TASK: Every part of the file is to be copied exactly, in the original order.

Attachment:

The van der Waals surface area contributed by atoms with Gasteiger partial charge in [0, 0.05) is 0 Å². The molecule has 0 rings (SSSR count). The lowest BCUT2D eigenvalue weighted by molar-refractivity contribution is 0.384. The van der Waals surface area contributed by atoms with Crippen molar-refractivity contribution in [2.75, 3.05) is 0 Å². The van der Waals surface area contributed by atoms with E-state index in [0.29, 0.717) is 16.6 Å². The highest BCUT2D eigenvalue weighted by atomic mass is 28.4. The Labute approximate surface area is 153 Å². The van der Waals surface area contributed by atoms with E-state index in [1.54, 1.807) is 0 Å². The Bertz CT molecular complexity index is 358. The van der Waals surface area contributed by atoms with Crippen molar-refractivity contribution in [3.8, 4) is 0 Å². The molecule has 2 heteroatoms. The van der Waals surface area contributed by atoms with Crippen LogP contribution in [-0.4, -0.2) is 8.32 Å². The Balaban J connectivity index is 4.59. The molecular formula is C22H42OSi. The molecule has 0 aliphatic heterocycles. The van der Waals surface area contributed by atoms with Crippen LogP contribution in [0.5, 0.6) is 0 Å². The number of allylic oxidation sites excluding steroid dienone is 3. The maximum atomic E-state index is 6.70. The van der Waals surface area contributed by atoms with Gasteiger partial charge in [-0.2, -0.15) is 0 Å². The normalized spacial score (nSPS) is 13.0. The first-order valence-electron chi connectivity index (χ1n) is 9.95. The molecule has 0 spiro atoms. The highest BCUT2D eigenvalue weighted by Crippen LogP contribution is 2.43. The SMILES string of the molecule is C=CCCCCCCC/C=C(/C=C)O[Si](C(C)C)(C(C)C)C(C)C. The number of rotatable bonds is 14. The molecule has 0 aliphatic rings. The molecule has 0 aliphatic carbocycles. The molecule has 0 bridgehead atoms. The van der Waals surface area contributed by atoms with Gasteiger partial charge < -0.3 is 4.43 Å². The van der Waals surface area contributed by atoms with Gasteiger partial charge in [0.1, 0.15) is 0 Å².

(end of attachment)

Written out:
The van der Waals surface area contributed by atoms with Gasteiger partial charge in [0, 0.05) is 0 Å². The molecule has 0 rings (SSSR count). The lowest BCUT2D eigenvalue weighted by molar-refractivity contribution is 0.384. The van der Waals surface area contributed by atoms with Crippen molar-refractivity contribution in [2.75, 3.05) is 0 Å². The van der Waals surface area contributed by atoms with E-state index in [0.29, 0.717) is 16.6 Å². The highest BCUT2D eigenvalue weighted by atomic mass is 28.4. The Labute approximate surface area is 153 Å². The van der Waals surface area contributed by atoms with E-state index in [1.54, 1.807) is 0 Å². The Bertz CT molecular complexity index is 358. The van der Waals surface area contributed by atoms with Crippen molar-refractivity contribution in [3.8, 4) is 0 Å². The molecule has 2 heteroatoms. The van der Waals surface area contributed by atoms with Crippen LogP contribution in [-0.4, -0.2) is 8.32 Å². The Balaban J connectivity index is 4.59. The molecular formula is C22H42OSi. The molecule has 0 aliphatic heterocycles. The van der Waals surface area contributed by atoms with Crippen LogP contribution in [0.5, 0.6) is 0 Å². The number of allylic oxidation sites excluding steroid dienone is 3. The maximum atomic E-state index is 6.70. The van der Waals surface area contributed by atoms with Gasteiger partial charge in [-0.2, -0.15) is 0 Å². The normalized spacial score (nSPS) is 13.0. The first-order valence-electron chi connectivity index (χ1n) is 9.95. The molecule has 0 spiro atoms. The highest BCUT2D eigenvalue weighted by Crippen LogP contribution is 2.43. The SMILES string of the molecule is C=CCCCCCCC/C=C(/C=C)O[Si](C(C)C)(C(C)C)C(C)C. The number of rotatable bonds is 14. The molecule has 0 aliphatic rings. The molecule has 0 aliphatic carbocycles. The molecule has 0 bridgehead atoms. The van der Waals surface area contributed by atoms with Gasteiger partial charge < -0.3 is 4.43 Å². The van der Waals surface area contributed by atoms with Gasteiger partial charge in [0.1, 0.15) is 0 Å².